Hungry Wolves

Equipment Info
Canon Canon EOS 5D Mark II
8643856/1000000 sec. / ISO 1600
State/Province/Region
Wyoming
Nearest Area
Grand Teton National Park
Town
Jackson
Brief Directions

40 miles north of Jackson Wyoming.

Notes

Canon d5ll, EF-400mm F/5.6 @ 1/400th sec. ISO 1600, hand held. The sun handn't made the trip over the horizon yet so I was shooting with photo wrecking ISO speed, I was mobile with no time for a tripod so this photo took some post processing. First I softened some noise with the blur tool. I then duplicated the layer, erased where the wolves and sage inside depth of field were then did a 2 point noise reduction on that layer. I then duplicated the lower layer and filtered it with the high pass filter to sharpen the what needed sharpening; I backed off opacity to 30% to a sharpness I thought I could get away with. I flattened the layers and prayed.

Description

Early one spring morning I set out to see if a favorite Grand Teton grizzly, sow 399 had emerged from hibernation, hopefully with a new batch of cubs. As I usually do as soon as there is light I pointed my camera at an object of average reflectance and put my exposure needle in the middle and fired off a test shot to check the exposure and the exposure appeared right. When shooting wildlife things happen rapidly and don’t last long so you want to be ready.

When I got to my dirt road turnoff into the woods there were several people standing around comparing camera backs so I pulled over to see what I had missed. I was shown several photos of wolf tails by several ecstatic tourists. As much as I wanted to stick around to visit, I wanted to go see if I could get some wolf pictures of my own.

I headed up the dirt road where I had been hoping to find the grizzly 399 and cubs but I now was more interested in finding wolves. I poked along in first gear so I could watch the surroundings closely.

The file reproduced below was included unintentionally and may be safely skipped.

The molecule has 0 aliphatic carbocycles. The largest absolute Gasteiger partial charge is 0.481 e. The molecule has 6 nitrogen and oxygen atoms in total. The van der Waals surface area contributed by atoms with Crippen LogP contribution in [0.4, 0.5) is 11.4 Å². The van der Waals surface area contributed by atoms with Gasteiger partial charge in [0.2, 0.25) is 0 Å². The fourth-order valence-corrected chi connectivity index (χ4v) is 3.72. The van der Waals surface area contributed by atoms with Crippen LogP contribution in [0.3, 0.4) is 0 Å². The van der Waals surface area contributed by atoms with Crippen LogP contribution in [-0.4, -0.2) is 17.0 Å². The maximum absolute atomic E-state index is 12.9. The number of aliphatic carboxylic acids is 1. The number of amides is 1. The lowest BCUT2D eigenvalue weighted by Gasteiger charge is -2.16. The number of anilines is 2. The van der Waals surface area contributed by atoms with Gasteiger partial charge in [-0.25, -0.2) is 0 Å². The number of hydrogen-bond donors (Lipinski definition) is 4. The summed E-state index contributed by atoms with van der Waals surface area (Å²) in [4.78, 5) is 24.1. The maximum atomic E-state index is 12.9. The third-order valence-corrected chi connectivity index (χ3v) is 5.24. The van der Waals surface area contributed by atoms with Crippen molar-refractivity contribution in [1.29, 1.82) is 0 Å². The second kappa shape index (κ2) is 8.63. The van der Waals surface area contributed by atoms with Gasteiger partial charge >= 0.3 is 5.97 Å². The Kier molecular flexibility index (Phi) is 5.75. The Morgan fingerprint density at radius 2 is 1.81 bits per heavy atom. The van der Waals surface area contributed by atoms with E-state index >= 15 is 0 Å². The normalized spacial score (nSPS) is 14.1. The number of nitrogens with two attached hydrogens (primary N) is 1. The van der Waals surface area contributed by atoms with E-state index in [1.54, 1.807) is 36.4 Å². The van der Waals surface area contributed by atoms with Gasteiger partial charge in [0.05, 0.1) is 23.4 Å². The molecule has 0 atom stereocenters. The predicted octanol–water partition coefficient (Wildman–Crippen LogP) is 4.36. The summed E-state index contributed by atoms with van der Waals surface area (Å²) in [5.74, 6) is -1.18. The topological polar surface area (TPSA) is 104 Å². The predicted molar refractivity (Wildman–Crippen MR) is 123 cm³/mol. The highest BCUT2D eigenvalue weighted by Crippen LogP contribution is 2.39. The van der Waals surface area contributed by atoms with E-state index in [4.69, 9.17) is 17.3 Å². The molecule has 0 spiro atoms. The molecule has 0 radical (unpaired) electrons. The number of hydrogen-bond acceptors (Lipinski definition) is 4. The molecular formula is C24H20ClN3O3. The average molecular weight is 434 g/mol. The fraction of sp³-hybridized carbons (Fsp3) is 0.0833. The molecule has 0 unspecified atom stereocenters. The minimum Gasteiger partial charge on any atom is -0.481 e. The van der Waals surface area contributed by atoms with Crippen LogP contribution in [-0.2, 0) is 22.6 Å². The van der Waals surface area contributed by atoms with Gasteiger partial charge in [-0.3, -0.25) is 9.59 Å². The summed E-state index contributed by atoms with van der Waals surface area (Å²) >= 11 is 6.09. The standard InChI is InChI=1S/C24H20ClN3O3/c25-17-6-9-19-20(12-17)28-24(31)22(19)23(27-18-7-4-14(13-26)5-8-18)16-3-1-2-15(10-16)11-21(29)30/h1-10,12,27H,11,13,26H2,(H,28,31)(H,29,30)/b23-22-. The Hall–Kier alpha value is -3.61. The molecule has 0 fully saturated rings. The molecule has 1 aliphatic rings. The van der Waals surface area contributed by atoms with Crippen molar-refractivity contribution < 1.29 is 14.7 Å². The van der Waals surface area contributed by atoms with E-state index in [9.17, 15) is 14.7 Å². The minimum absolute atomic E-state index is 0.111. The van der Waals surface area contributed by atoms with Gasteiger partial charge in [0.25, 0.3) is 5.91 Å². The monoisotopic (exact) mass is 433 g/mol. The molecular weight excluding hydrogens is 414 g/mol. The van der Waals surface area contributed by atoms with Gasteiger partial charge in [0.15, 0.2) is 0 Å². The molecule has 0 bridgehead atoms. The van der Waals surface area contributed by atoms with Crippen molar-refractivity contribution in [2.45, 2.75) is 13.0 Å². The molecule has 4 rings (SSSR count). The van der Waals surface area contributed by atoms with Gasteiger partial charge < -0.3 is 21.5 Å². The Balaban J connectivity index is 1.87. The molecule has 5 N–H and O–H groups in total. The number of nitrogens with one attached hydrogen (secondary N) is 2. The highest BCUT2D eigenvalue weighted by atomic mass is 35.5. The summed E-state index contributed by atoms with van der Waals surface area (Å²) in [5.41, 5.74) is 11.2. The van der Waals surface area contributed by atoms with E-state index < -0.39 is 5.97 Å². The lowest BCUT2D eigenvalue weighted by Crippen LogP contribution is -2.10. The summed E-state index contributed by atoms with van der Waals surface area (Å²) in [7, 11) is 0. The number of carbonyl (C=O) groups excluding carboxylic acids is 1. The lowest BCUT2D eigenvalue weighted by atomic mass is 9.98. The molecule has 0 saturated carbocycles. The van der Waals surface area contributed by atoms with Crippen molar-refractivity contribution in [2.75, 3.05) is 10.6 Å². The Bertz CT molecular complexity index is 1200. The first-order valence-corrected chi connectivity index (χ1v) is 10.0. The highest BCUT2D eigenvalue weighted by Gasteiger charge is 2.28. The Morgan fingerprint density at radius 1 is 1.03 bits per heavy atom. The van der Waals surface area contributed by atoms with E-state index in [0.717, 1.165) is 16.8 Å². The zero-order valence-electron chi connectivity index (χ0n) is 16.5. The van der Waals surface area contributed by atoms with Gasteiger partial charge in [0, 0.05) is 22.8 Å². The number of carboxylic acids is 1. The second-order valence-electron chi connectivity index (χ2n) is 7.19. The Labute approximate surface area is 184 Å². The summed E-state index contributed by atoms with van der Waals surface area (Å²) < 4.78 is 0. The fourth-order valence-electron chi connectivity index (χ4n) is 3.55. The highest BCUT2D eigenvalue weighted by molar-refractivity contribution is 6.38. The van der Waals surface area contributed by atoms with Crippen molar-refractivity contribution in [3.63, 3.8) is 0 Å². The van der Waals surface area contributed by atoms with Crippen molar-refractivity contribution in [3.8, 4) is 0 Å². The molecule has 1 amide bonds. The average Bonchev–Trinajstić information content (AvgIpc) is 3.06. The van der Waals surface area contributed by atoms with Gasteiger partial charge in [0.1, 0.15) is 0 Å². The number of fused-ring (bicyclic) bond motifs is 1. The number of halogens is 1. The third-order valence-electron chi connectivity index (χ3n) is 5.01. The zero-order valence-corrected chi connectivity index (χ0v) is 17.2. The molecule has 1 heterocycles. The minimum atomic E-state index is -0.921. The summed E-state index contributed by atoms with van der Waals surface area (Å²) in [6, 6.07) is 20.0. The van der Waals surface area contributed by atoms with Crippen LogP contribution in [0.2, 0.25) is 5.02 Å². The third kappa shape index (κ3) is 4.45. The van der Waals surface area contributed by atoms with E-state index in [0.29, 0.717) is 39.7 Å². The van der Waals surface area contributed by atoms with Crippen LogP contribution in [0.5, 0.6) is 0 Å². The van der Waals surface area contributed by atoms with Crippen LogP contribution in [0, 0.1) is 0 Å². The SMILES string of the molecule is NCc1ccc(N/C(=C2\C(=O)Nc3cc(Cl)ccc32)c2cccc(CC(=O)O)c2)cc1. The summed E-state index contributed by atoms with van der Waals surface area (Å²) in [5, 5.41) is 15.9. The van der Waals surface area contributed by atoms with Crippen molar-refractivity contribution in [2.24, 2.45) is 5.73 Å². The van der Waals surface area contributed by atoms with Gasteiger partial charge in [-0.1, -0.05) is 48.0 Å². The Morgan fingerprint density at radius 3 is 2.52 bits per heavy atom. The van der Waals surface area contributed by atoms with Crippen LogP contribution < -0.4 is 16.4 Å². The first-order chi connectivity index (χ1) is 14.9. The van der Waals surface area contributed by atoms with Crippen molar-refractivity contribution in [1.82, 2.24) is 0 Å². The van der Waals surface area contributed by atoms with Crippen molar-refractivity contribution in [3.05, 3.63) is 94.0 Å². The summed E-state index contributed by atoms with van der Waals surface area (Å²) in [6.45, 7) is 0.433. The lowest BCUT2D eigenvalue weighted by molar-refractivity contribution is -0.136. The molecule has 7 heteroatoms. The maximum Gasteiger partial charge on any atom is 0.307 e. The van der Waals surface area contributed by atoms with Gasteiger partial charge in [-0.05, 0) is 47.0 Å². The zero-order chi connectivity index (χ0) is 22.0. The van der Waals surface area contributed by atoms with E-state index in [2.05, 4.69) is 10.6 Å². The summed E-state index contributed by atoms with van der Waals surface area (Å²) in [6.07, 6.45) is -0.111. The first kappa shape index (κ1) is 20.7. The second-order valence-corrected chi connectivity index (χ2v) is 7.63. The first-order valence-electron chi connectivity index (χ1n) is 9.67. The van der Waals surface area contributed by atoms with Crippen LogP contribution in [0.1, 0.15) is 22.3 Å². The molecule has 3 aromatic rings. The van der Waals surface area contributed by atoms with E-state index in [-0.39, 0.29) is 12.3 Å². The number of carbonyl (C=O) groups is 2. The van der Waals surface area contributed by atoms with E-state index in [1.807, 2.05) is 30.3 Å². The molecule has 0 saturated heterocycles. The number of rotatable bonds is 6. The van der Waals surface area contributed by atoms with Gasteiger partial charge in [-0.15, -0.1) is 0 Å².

I saw a cow elk grazing on the tree line across the meadow of sagebruch and spring sprouts about one hundred yards away and I kept watching her as I poked along. Suddenly she broke into a run for her life. Knowing the wolves were chasing her because of her panic I threw my car into park, jumped out and sat in the sagebrush for a low perspective so I could include the Grand Tetons in the shot and fired. The shutter didn't close in a timely fashion as I had been shooting rainbows the previous evening and was still set at f22 and 1/5 of a second "damn it” I had the proper exposure for shooting statues from a tripod. The wolves were on her tail and I couldn’t shoot.

I put all attention on my camera to get some proper adjustments fully expecting the wolves to be gone by the time I was could resume shooting. When I looked up four wolves were standing there starring at me. There was one twenty yards to my left and three more forty yards to my right. Why they aborted their chase was beyond me but I sure was happy to see their smiling faces when I looked up from my camera. I took several shots as they looked at me curiously then they took several tentative steps toward me as they were trying to analyze if I might be food. I suddenly realized I ought to look over my shoulder, as I didn’t know how many wolves were in the pack. Wolves set up ambushes and it was time for me to check my backside.

All was clear and I had about 4 minutes of great shooting before they decided I wasn’t a breakfast prospect and they trotted back into the woods

My carelessness made my lose the chase shots but my friend “serendipity” made sure I didn’t go home without a shot.

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Date Added
March 12, 2019
Date Taken
March 12, 2019
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